“We’re riding on the escalator of life,
We’re shopping in the human mall,
We’re dancing on the escalator of life,
Won’t be happy ‘til we have it all,
We want it all!”
Escalator of Life (Lyrics by Robert Hazard)One can peer into the empty, hollow hallways in numerous haunting pictures of these retail graveyards. The cavernous, rectangular spaces may often still carry the outlines (“label scars”) of signage that initially graced the once-gleaming, now-dull storefronts. Escalators that carried thousands of shoppers between floors now sit idle like metal dinosaurs of a bygone era. Skylights often lend an eerie glow to these massive indoor markets. One can almost see bustling shoppers smiling at one another as they carry their newly purchased possessions.
A “dead mall” is a shopping mall with a high vacancy rate or a low occupancy traffic level. Or it is dated or deteriorating in some manner (Wikipedia).
The dead and disabled malls are becoming more and more commonplace. I can’t pretend that I’m not fascinated by them. Apparently, others are intrigued as well. The Internet is replete with thousands of photos from these now decaying indoor expanses. There’s just something about the stories these dead malls seem to tell that grabs my attention and holds it.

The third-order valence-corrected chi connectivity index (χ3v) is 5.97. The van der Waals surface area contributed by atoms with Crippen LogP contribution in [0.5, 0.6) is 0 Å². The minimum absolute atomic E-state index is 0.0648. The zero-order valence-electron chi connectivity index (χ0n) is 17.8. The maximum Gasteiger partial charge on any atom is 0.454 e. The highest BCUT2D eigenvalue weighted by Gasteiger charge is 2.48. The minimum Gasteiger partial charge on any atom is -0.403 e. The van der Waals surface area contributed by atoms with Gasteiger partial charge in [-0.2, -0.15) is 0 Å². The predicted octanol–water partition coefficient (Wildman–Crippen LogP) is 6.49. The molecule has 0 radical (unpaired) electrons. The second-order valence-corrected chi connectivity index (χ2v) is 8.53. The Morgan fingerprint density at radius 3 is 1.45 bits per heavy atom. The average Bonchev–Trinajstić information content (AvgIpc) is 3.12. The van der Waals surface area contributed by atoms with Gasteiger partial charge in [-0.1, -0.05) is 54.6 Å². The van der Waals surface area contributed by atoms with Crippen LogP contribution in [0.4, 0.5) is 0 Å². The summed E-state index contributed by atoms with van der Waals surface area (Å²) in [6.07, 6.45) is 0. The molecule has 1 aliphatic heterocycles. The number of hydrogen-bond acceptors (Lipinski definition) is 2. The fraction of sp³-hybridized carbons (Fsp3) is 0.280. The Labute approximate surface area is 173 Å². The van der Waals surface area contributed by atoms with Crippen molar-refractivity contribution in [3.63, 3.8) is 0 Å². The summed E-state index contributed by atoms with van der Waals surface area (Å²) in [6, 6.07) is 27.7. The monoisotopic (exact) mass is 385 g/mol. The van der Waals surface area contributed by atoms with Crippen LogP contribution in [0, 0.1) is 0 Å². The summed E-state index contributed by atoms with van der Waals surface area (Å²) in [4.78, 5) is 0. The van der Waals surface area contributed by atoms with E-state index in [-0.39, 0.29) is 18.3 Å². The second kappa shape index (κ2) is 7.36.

Here Today, Gone Tomorrow
Being a child of the ‘70s, I’ve spent countless hours roaming shopping malls while growing up. Perhaps I’m still clinging to memories that seem so vivid to me, but I feel as if I could reach out and touch the handrails of the escalators in those pictures. Whatever the reason, dead malls never fail to hold my curiosity.
“Utterly pointless,” says the Teacher. “Absolutely pointless; everything is pointless. What does a man gain from all the work that he undertakes on earth’ (Ecclesiastes 1:2-3, ISV)?
As I view the portraits of these vacant spaces, I realize that material things of this life are here today and gone tomorrow. It’s all been done, and though we might attempt to believe that some new possession can bring us happiness, someday, it will fade away.
Michael Temple writes from North Dakota.© 2002 - 2023, AnswersForMe.org. All rights reserved. Click here for content usage information.